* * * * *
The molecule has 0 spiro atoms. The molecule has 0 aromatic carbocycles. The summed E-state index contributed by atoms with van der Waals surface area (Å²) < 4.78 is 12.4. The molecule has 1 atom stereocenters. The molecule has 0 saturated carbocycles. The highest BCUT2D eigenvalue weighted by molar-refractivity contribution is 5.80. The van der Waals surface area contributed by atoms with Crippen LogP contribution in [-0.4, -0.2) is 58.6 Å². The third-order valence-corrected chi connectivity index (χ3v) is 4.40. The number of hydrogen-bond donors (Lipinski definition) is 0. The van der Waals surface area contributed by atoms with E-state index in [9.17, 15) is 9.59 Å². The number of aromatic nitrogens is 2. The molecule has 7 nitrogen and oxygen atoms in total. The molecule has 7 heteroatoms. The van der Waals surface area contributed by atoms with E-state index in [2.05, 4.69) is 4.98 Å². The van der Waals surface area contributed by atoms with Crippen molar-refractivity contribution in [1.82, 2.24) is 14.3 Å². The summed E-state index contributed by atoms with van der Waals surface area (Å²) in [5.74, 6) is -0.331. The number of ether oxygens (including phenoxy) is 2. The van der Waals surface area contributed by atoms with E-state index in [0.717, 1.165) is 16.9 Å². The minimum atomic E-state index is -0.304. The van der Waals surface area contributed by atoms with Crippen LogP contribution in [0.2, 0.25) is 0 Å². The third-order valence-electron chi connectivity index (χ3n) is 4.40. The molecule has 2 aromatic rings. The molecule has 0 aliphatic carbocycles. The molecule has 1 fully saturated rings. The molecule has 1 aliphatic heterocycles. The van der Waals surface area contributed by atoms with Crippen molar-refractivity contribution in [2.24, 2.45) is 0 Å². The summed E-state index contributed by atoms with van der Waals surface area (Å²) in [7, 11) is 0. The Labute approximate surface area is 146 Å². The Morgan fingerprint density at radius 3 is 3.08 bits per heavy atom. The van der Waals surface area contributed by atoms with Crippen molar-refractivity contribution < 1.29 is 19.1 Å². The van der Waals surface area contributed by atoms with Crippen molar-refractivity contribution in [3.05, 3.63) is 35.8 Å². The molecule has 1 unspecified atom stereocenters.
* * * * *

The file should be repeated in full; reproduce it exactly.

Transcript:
The molecule has 0 spiro atoms. The molecule has 0 aromatic carbocycles. The summed E-state index contributed by atoms with van der Waals surface area (Å²) < 4.78 is 12.4. The molecule has 1 atom stereocenters. The molecule has 0 saturated carbocycles. The highest BCUT2D eigenvalue weighted by molar-refractivity contribution is 5.80. The van der Waals surface area contributed by atoms with Crippen LogP contribution in [-0.4, -0.2) is 58.6 Å². The third-order valence-corrected chi connectivity index (χ3v) is 4.40. The number of hydrogen-bond donors (Lipinski definition) is 0. The van der Waals surface area contributed by atoms with E-state index in [9.17, 15) is 9.59 Å². The number of aromatic nitrogens is 2. The molecule has 7 nitrogen and oxygen atoms in total. The molecule has 7 heteroatoms. The van der Waals surface area contributed by atoms with E-state index in [2.05, 4.69) is 4.98 Å². The van der Waals surface area contributed by atoms with Crippen molar-refractivity contribution in [1.82, 2.24) is 14.3 Å². The summed E-state index contributed by atoms with van der Waals surface area (Å²) in [5.74, 6) is -0.331. The number of ether oxygens (including phenoxy) is 2. The van der Waals surface area contributed by atoms with E-state index in [0.717, 1.165) is 16.9 Å². The minimum atomic E-state index is -0.304. The van der Waals surface area contributed by atoms with Crippen LogP contribution in [0.2, 0.25) is 0 Å². The third-order valence-electron chi connectivity index (χ3n) is 4.40. The molecule has 2 aromatic rings. The molecule has 0 aliphatic carbocycles. The molecule has 1 fully saturated rings. The molecule has 1 aliphatic heterocycles. The van der Waals surface area contributed by atoms with Crippen molar-refractivity contribution in [2.24, 2.45) is 0 Å². The summed E-state index contributed by atoms with van der Waals surface area (Å²) in [7, 11) is 0. The Labute approximate surface area is 146 Å². The Morgan fingerprint density at radius 3 is 3.08 bits per heavy atom. The van der Waals surface area contributed by atoms with Crippen molar-refractivity contribution < 1.29 is 19.1 Å². The van der Waals surface area contributed by atoms with Crippen molar-refractivity contribution in [3.05, 3.63) is 35.8 Å². The molecule has 1 unspecified atom stereocenters.